- The Washington Times - Thursday, July 20, 2000

Like a hired gun, Michael Kaiser often is called in to restore the luster to struggling arts organizations or build up their dwindling coffers.

Then the management maven moves on to his next assignment.

With yesterday's announcement that Mr. Kaiser will take over as president of a healthy Kennedy Center, he appears headed for a curious career challenge.

It's unfamiliar territory, to be sure, but Mr. Kaiser insisted the same rules apply.

"The reason why you study troubled organizations is you learn what makes them healthy ones," Mr. Kaiser said yesterday at a press conference held on the Kennedy Center's Eisenhower Theater stage.

Mr. Kaiser is wrapping up a two-year stint as executive director of the Royal Opera House in London. Before moving to England, where he erased the opera company's 19 million pound deficit (about $28.5 million), he restored the American Ballet Theatre to financial health as its executive director. Earlier, he performed similar fiscal wonders for the Alvin Ailey Dance Theater Foundation. He also served two years on the Washington Opera's board during the 1980s.

Mr. Kaiser was selected after an "international search," according to Kennedy Center Chairman James A. Johnson. He will replace Lawrence Wilker, who announced his resignation in April to form an Internet arts and entertainment company.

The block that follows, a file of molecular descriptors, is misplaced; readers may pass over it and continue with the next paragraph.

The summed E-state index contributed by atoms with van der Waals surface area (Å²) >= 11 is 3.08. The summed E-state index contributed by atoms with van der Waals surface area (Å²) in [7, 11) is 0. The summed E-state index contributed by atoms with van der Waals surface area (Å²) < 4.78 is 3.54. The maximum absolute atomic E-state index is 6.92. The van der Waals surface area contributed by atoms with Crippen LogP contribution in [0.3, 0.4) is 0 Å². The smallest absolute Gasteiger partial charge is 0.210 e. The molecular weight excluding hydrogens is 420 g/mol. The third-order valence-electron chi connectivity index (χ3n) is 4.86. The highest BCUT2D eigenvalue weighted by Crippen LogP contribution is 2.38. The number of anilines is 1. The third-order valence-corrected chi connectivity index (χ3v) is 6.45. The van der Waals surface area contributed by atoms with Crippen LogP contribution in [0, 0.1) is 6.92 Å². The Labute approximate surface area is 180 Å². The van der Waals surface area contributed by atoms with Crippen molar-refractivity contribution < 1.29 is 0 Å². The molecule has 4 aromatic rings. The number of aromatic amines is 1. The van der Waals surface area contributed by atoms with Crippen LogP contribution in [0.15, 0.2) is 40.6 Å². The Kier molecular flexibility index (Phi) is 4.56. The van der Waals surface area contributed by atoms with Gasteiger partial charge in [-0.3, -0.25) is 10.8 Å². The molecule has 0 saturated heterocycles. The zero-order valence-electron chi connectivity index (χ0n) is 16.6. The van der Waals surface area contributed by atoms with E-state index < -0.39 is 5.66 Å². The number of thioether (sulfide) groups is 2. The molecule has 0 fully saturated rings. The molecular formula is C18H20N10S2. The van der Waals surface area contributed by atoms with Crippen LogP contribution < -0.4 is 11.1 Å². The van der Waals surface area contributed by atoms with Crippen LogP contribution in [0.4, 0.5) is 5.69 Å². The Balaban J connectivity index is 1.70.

"In Michael, we have someone who has impressed the world with his capacity to lead arts organizations," Mr. Johnson said. "He has a … love of the arts and a tremendous talent for management and leadership."

Given such flowery praise, the event seemed like the start of a honeymoon period between Mr. Kaiser and Washington's art patrons.

He said little to anger the arts community during his first comments as unofficial president.

"It's too early for me to say what I'd like to do," Mr. Kaiser, 47, said during a perfunctory question-and-answer session. He did say the Kennedy Center should embrace technology to push its educational efforts and that he supported "cutting edge" dance programs.

Joining the Kennedy Center was "an easy decision once I knew the scope of the job," said Mr. Kaiser, who became entranced with the theater at the age of 4 when he peered beyond the scrim at a production of "The Music Man."

Although he has been known to bounce quickly from one post to the next, Mr. Kaiser promised this situation will be different at least for the next five years.

Christine Hunter, chairwoman of the executive committee of the Washington Opera (now the National Opera), who worked with Mr. Kaiser on the opera board, expressed admiration regarding his appointment.

"He was a very dedicated trustee and gave a great deal of time and energy to building the company up," she said by telephone from Wisconsin. "He has an appreciation of the arts and a hands-on approach to all that goes into arts management."

Tom Wheeler, chairman of the Kennedy Center's search committee, praised Mr. Kaiser for his financial wizardry.

"He is, first and foremost, a manager who's been a consultant to Fortune 50 companies," Mr. Wheeler said, which complements Mr. Kaiser's passion for the arts.

Mr. Kaiser seems uniquely prepared for his new role, which begins in February, given the choppy financial waters most arts organizations must navigate.

"I have this bizarre personality quirk. I love to fund raise," he said.

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